“We need more resources, definitely,” he says – which is why his agency is widening its net and will soon launch an unusual online fundraising effort so private donors can help Venezuelans.
“It’s an opportunity,” says Merkx, “to contribute to a kind of safety net for the more vulnerable.”
But expats in South Florida – home to the U.S.’s largest Venezuelan community – argue the U.N. could better leverage those funds if it did declare this a refugee crisis. Groups like the International Coalition for Venezuela are lobbying hard for it, says expat and Miami paralegal Rafael Moros.
“It’s a critical situation,” says Moros. “They are fighting to survive over there – doing anything. Girls, like 13, 14, 15, in prostitution, and that’s something terrible.”
Unfortunately, Moros is not exaggerating.
One of the first things Venezuelan women hear when they cross into Cúcuta is men shouting, “Compramos cabello!” meaning, “We’ll buy your hair.”
Here the wigmakers pay Venezuelan women a little more than $10 for their hair. That’s far less than the market rate in Colombia. But most women accept it because they need the cash.
The wigmakers know their operation is less than ethical. When I tried to film one Colombian woman cutting Venezuelans’ hair in the open border plaza, she summoned a couple of thugs and ordered me to stop.
She was holding scissors, so I complied. Still, Cúcuta is a small city whose own economy has been hurt by neighboring Venezuela’s collapse. There are not enough jobs to absorb the refugees – so once the hair cash is spent, many Venezuelan women start walking the streets.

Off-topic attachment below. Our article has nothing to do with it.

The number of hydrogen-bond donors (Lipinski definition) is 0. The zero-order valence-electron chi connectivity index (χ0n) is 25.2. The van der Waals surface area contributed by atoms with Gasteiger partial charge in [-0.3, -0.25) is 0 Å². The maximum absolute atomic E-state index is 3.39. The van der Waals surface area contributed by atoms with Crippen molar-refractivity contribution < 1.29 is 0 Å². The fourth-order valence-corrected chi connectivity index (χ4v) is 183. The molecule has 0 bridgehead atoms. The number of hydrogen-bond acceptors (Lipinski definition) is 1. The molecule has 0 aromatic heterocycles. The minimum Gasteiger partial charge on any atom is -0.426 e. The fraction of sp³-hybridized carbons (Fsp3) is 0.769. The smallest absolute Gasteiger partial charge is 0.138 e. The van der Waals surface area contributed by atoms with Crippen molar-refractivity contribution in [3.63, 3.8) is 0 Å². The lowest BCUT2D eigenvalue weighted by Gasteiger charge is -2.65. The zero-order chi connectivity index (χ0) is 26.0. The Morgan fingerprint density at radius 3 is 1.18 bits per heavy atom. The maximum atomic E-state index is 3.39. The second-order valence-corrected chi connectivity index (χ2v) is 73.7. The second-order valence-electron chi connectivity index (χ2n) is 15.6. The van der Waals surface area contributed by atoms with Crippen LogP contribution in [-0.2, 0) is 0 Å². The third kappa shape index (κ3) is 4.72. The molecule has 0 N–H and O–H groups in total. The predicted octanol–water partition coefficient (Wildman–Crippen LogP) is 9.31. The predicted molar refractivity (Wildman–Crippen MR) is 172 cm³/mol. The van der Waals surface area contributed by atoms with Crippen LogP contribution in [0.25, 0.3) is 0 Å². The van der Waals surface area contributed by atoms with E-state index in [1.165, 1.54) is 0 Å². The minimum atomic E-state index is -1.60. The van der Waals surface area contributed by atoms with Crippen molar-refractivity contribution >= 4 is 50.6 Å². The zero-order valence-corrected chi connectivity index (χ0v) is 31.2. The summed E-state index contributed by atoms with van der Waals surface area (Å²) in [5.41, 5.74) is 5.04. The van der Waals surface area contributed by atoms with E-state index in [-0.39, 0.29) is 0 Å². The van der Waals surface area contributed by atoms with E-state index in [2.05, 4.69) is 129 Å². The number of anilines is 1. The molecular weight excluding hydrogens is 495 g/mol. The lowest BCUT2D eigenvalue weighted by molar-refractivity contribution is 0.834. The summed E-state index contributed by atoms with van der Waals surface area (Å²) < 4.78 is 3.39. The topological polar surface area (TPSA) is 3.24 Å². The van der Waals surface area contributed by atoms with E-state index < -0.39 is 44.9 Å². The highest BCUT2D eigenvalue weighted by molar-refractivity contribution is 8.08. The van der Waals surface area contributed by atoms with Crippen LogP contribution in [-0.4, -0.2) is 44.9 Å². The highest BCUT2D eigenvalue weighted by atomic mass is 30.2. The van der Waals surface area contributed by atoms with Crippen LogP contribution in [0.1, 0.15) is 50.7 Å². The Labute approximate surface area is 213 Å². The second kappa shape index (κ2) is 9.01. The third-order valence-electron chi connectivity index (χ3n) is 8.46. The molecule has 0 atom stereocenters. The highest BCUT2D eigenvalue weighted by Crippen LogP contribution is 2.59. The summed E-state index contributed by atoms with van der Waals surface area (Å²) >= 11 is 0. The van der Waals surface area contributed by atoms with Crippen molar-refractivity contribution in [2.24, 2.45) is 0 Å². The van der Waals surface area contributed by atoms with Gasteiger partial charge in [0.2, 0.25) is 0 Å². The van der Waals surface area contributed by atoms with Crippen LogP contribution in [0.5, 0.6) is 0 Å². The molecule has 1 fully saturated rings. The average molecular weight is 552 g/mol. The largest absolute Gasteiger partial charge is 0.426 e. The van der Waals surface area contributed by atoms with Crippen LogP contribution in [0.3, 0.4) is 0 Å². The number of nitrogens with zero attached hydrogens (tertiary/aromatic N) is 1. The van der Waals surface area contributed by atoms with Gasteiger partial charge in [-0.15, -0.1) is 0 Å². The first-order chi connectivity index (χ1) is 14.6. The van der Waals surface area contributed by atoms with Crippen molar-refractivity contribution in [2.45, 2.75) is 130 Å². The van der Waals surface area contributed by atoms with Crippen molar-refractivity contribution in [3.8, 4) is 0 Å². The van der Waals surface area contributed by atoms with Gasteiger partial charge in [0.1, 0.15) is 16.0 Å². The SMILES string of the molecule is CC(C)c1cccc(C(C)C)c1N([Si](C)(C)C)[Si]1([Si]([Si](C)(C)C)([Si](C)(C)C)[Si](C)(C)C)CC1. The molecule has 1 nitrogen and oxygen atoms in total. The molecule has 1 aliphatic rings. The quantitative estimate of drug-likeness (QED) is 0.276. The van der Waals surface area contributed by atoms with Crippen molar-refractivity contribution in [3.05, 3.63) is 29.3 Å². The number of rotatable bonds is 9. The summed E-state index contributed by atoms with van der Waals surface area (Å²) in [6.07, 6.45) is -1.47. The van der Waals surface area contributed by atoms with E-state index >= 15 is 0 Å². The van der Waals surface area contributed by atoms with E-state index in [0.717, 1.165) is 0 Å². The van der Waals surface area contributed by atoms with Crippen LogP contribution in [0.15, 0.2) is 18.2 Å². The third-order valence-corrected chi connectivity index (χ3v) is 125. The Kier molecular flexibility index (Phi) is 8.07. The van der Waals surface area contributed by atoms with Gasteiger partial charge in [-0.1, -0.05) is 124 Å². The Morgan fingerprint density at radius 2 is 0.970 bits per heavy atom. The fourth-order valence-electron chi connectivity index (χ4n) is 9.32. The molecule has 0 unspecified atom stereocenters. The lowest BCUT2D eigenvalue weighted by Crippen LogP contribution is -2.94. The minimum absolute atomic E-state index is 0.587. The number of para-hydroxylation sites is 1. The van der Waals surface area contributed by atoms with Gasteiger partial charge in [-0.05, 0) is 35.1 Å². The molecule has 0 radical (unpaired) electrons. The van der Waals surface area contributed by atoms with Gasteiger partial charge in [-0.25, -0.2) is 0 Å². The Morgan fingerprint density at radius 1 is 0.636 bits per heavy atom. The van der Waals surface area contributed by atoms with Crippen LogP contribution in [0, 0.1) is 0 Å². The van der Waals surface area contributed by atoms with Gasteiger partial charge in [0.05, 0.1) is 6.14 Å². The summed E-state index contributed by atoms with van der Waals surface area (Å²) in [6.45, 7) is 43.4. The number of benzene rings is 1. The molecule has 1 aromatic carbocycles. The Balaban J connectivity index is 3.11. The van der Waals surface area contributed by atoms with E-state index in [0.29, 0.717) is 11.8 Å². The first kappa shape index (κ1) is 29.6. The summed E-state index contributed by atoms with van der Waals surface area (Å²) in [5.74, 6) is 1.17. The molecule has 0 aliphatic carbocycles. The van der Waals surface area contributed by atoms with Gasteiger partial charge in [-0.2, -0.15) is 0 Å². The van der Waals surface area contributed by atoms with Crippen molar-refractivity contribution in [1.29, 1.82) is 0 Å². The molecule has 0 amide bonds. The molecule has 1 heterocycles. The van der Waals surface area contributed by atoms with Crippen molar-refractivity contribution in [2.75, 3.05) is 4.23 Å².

“I worked in a bakery in Venezuela but there wasn’t enough money for food,” she said. “I’ll come back to Cúcuta because it’s the only way to fight to help my family now. If not they could die.”
But most Venezuelans in Cúcuta are on the pavement selling other things, from cigarettes to empanadas. That includes Junior Aranda and his family, despite their professional credentials.
“I’m an oil engineer, used to work at the gas plants for Petróleos de Venezuela,” Aranda says, unfolding the employment documents he usually carries with him.
Standing beside Aranda is his wife, Fátima, a veterinarian. Next to her is her mother, a computer engineer; her aunt, a child psychologist; and his sister, an architecture student. They decided to pool their inflation-ravaged savings and leave Venezuela this month after Aranda and Fátima’s twin babies caught German measles – because vaccines are virtually non-existent there today.
Later on they show me the small, dark, one-bedroom apartment in Cúcuta, furnished only with mattresses, where the entire family – 13 people in all – are living.
“It hurts a lot to lose a good career and be reduced to this,” says Aranda, adding that the family may try to employ their talents in Colombia or another country like Peru or the U.S. once they scrape together the money. “But I have faith in God and my wife that we’ll bounce back.”
A little later his wife whispers to me imploringly, “Please believe this is not how we usually live.”
Not surprisingly, none of them plan to be in Venezuela to vote in this Sunday’s presidential election, which most of the international community has dismissed as a farce rigged to favor the ruling socialists – and their disastrous rule.
And about the food stamps program families like even Aranda’s were counting on? The U.N. has had to suspend it. The crowds were simply too overwhelming.
Manuel Rueda contributed to this report.
Next week, Part 2 of “Escape From Venezuela” will look at the growing and sometimes covert role the South Florida diaspora plays in getting aid to Venezuelans – especially medical refugees.